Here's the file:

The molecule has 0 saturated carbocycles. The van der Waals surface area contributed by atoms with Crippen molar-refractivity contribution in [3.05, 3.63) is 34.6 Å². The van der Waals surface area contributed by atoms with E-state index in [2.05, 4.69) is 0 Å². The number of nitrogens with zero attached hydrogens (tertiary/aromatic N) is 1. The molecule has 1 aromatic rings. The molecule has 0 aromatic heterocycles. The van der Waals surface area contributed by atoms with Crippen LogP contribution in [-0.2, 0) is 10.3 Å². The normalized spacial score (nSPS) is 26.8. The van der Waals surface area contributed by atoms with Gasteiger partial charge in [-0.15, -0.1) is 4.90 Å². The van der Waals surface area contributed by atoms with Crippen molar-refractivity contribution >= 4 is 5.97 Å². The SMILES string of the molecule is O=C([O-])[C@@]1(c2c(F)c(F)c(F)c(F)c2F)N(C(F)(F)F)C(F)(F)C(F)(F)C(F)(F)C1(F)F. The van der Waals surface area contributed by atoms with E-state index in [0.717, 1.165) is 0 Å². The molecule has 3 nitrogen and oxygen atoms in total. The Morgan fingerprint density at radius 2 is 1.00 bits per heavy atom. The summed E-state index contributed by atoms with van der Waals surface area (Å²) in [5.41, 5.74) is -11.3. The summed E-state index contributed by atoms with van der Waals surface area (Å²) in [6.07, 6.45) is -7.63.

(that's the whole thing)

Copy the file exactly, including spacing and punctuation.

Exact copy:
The molecule has 0 saturated carbocycles. The van der Waals surface area contributed by atoms with Crippen molar-refractivity contribution in [3.05, 3.63) is 34.6 Å². The van der Waals surface area contributed by atoms with E-state index in [2.05, 4.69) is 0 Å². The number of nitrogens with zero attached hydrogens (tertiary/aromatic N) is 1. The molecule has 1 aromatic rings. The molecule has 0 aromatic heterocycles. The van der Waals surface area contributed by atoms with Crippen LogP contribution in [-0.2, 0) is 10.3 Å². The normalized spacial score (nSPS) is 26.8. The van der Waals surface area contributed by atoms with Gasteiger partial charge in [-0.15, -0.1) is 4.90 Å². The van der Waals surface area contributed by atoms with Crippen molar-refractivity contribution >= 4 is 5.97 Å². The SMILES string of the molecule is O=C([O-])[C@@]1(c2c(F)c(F)c(F)c(F)c2F)N(C(F)(F)F)C(F)(F)C(F)(F)C(F)(F)C1(F)F. The van der Waals surface area contributed by atoms with E-state index in [0.717, 1.165) is 0 Å². The molecule has 3 nitrogen and oxygen atoms in total. The Morgan fingerprint density at radius 2 is 1.00 bits per heavy atom. The summed E-state index contributed by atoms with van der Waals surface area (Å²) in [5.41, 5.74) is -11.3. The summed E-state index contributed by atoms with van der Waals surface area (Å²) in [6.07, 6.45) is -7.63.